It’s not very often one gets the opportunity to see something good turn ugly.
I had that opportunity today on Twitter. (I know, Twitter can be an ugly place. Why am I surprised? Perhaps it’s because it can also be a place of tremendous support.)
While scrolling today, I caught a glimpse of a hashtag that piqued my curiosity: #ThingsOnlyWomenWritersHear
As a woman and a writer, I couldn’t help having a closer look. Although there were a lot of cringe-worthy moments posted by women in writing, it was empowering to see so many of us dealing with the same misconceptions. While I would never credit a hashtag with any sort of real importance, it was interesting to see this one act as a sort of bond between women writers of every genre.
It didn’t take long for the trolls to chime in.
Some criticized “middle class” women for sitting on their duffs, complaining. Others bashed them for creating a furor out of nothing. Others appropriated the hashtag in order to advertise a product. Others just criticized women and their “bellyaching”, in general.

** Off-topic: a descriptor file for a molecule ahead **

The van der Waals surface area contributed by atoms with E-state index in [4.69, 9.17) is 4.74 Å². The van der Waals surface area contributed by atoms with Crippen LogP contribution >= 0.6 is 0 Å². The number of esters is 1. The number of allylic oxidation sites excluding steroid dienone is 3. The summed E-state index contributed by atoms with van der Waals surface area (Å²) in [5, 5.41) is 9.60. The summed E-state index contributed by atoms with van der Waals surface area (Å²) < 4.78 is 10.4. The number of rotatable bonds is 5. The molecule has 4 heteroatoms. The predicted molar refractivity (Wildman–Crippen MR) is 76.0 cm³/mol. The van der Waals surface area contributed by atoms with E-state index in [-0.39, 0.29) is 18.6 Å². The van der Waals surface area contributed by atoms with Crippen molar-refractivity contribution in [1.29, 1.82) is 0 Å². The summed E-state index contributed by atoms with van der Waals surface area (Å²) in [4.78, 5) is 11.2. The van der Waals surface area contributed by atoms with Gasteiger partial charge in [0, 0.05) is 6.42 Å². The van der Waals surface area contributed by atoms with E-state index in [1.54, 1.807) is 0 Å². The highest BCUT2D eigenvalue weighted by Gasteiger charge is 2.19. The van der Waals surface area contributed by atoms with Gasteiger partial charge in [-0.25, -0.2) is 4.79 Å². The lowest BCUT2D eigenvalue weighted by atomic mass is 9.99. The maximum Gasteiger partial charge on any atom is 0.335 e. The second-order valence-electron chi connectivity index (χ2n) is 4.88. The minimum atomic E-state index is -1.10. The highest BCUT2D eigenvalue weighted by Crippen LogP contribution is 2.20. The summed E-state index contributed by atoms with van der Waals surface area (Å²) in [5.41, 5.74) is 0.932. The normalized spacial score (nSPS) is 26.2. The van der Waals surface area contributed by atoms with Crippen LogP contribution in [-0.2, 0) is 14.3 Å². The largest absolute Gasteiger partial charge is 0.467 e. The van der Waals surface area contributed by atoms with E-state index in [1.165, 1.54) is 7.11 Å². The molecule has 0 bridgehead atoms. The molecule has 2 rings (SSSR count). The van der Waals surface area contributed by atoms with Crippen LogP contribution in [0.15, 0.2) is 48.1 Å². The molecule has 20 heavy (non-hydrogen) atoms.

As one women writer said, and I’m paraphrasing, “Folks, if this hashtag doesn’t speak to you, then it isn’t for you.”
Writers, men and women, have to deal with a lot of interesting comments. We get it. We’ve all been there and understand not everyone is appreciative of the effort and passion that goes into writing. I’m sure many male writers shake their heads when people make judgments about their work as well. However, as in so many professions, women still get the shaft on far too regular a basis. We all know this but apparently it’s a sin to rally around each other to point out the discrepancies.
God forbid women writers have their own hashtag.
Give it a rest, trolls. We have to deal with you in every arena of life. Must we deal with you and your ignorance in this way as well?
I propose a new hashtag: #TakeItSomewhereElse